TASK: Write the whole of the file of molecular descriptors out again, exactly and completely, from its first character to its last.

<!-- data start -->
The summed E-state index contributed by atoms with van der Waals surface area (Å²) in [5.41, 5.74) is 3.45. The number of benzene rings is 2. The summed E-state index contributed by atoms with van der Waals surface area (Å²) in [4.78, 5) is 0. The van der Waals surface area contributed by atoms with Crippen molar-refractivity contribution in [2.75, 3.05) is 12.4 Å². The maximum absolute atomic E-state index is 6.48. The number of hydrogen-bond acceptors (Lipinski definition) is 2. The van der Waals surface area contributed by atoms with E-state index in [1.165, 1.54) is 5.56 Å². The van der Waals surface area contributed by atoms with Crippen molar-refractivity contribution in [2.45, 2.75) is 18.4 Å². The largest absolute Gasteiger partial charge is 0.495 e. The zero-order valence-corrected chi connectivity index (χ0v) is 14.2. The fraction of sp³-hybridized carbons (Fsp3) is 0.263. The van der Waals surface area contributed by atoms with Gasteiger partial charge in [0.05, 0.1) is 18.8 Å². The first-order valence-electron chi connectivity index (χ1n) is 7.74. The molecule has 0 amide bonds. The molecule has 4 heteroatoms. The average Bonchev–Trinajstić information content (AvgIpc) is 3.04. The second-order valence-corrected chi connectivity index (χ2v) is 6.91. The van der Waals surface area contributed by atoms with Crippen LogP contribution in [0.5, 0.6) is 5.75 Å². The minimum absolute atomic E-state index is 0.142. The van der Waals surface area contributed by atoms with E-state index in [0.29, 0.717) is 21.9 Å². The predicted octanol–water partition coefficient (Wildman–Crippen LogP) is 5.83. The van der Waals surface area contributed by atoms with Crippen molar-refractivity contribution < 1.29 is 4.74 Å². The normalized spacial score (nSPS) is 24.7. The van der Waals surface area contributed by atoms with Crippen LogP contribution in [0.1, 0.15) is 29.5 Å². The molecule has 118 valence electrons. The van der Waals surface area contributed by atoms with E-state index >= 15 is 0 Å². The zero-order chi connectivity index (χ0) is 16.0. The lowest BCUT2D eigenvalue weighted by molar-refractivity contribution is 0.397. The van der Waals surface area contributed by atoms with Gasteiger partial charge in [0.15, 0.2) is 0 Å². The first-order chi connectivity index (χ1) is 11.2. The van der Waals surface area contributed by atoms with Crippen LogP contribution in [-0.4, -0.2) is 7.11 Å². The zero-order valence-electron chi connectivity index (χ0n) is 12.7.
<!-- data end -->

The summed E-state index contributed by atoms with van der Waals surface area (Å²) in [5.41, 5.74) is 3.45. The number of benzene rings is 2. The summed E-state index contributed by atoms with van der Waals surface area (Å²) in [4.78, 5) is 0. The van der Waals surface area contributed by atoms with Crippen molar-refractivity contribution in [2.75, 3.05) is 12.4 Å². The maximum absolute atomic E-state index is 6.48. The number of hydrogen-bond acceptors (Lipinski definition) is 2. The van der Waals surface area contributed by atoms with E-state index in [1.165, 1.54) is 5.56 Å². The van der Waals surface area contributed by atoms with Crippen molar-refractivity contribution in [2.45, 2.75) is 18.4 Å². The largest absolute Gasteiger partial charge is 0.495 e. The zero-order valence-corrected chi connectivity index (χ0v) is 14.2. The fraction of sp³-hybridized carbons (Fsp3) is 0.263. The van der Waals surface area contributed by atoms with Gasteiger partial charge in [0.05, 0.1) is 18.8 Å². The first-order valence-electron chi connectivity index (χ1n) is 7.74. The molecule has 0 amide bonds. The molecule has 4 heteroatoms. The average Bonchev–Trinajstić information content (AvgIpc) is 3.04. The second-order valence-corrected chi connectivity index (χ2v) is 6.91. The van der Waals surface area contributed by atoms with Crippen LogP contribution in [0.5, 0.6) is 5.75 Å². The minimum absolute atomic E-state index is 0.142. The van der Waals surface area contributed by atoms with E-state index in [0.29, 0.717) is 21.9 Å². The predicted octanol–water partition coefficient (Wildman–Crippen LogP) is 5.83. The van der Waals surface area contributed by atoms with Crippen molar-refractivity contribution < 1.29 is 4.74 Å². The normalized spacial score (nSPS) is 24.7. The van der Waals surface area contributed by atoms with Crippen LogP contribution in [0.1, 0.15) is 29.5 Å². The molecule has 118 valence electrons. The van der Waals surface area contributed by atoms with E-state index >= 15 is 0 Å². The zero-order chi connectivity index (χ0) is 16.0. The lowest BCUT2D eigenvalue weighted by molar-refractivity contribution is 0.397. The van der Waals surface area contributed by atoms with Gasteiger partial charge in [0.15, 0.2) is 0 Å². The first-order chi connectivity index (χ1) is 11.2. The van der Waals surface area contributed by atoms with Crippen LogP contribution in [-0.4, -0.2) is 7.11 Å². The zero-order valence-electron chi connectivity index (χ0n) is 12.7.